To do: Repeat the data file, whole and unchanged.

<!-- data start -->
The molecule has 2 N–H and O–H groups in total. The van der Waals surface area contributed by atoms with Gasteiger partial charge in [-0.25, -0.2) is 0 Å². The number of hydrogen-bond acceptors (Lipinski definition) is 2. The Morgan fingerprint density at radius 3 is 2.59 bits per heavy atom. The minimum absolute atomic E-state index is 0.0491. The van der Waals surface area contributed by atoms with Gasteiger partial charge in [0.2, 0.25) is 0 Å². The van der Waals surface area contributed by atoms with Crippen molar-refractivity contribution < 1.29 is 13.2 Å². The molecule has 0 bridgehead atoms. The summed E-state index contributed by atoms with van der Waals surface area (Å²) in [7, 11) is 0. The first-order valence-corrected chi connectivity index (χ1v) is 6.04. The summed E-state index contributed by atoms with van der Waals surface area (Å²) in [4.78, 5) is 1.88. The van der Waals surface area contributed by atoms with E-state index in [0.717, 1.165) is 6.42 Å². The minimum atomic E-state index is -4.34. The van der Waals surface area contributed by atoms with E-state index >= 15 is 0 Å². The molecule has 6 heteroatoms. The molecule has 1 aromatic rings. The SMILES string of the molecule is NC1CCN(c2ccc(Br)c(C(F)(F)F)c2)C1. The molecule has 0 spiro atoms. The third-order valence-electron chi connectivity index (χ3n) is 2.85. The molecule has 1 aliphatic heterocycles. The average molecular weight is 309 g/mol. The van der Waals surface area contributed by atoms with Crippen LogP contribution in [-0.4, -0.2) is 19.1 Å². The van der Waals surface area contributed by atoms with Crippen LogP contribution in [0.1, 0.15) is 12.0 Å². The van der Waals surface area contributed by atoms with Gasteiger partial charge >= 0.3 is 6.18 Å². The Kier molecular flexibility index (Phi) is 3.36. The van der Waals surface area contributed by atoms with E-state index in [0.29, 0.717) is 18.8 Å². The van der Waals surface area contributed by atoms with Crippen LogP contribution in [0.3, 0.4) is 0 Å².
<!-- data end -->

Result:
The molecule has 2 N–H and O–H groups in total. The van der Waals surface area contributed by atoms with Gasteiger partial charge in [-0.25, -0.2) is 0 Å². The number of hydrogen-bond acceptors (Lipinski definition) is 2. The Morgan fingerprint density at radius 3 is 2.59 bits per heavy atom. The minimum absolute atomic E-state index is 0.0491. The van der Waals surface area contributed by atoms with Gasteiger partial charge in [0.2, 0.25) is 0 Å². The van der Waals surface area contributed by atoms with Crippen molar-refractivity contribution < 1.29 is 13.2 Å². The molecule has 0 bridgehead atoms. The summed E-state index contributed by atoms with van der Waals surface area (Å²) in [7, 11) is 0. The first-order valence-corrected chi connectivity index (χ1v) is 6.04. The summed E-state index contributed by atoms with van der Waals surface area (Å²) in [4.78, 5) is 1.88. The van der Waals surface area contributed by atoms with E-state index in [0.717, 1.165) is 6.42 Å². The minimum atomic E-state index is -4.34. The van der Waals surface area contributed by atoms with E-state index >= 15 is 0 Å². The molecule has 6 heteroatoms. The molecule has 1 aromatic rings. The SMILES string of the molecule is NC1CCN(c2ccc(Br)c(C(F)(F)F)c2)C1. The molecule has 0 spiro atoms. The third-order valence-electron chi connectivity index (χ3n) is 2.85. The molecule has 1 aliphatic heterocycles. The average molecular weight is 309 g/mol. The van der Waals surface area contributed by atoms with Crippen LogP contribution in [-0.4, -0.2) is 19.1 Å². The van der Waals surface area contributed by atoms with Crippen LogP contribution in [0.1, 0.15) is 12.0 Å². The van der Waals surface area contributed by atoms with Gasteiger partial charge >= 0.3 is 6.18 Å². The Kier molecular flexibility index (Phi) is 3.36. The van der Waals surface area contributed by atoms with E-state index in [0.29, 0.717) is 18.8 Å². The van der Waals surface area contributed by atoms with Crippen LogP contribution in [0.3, 0.4) is 0 Å².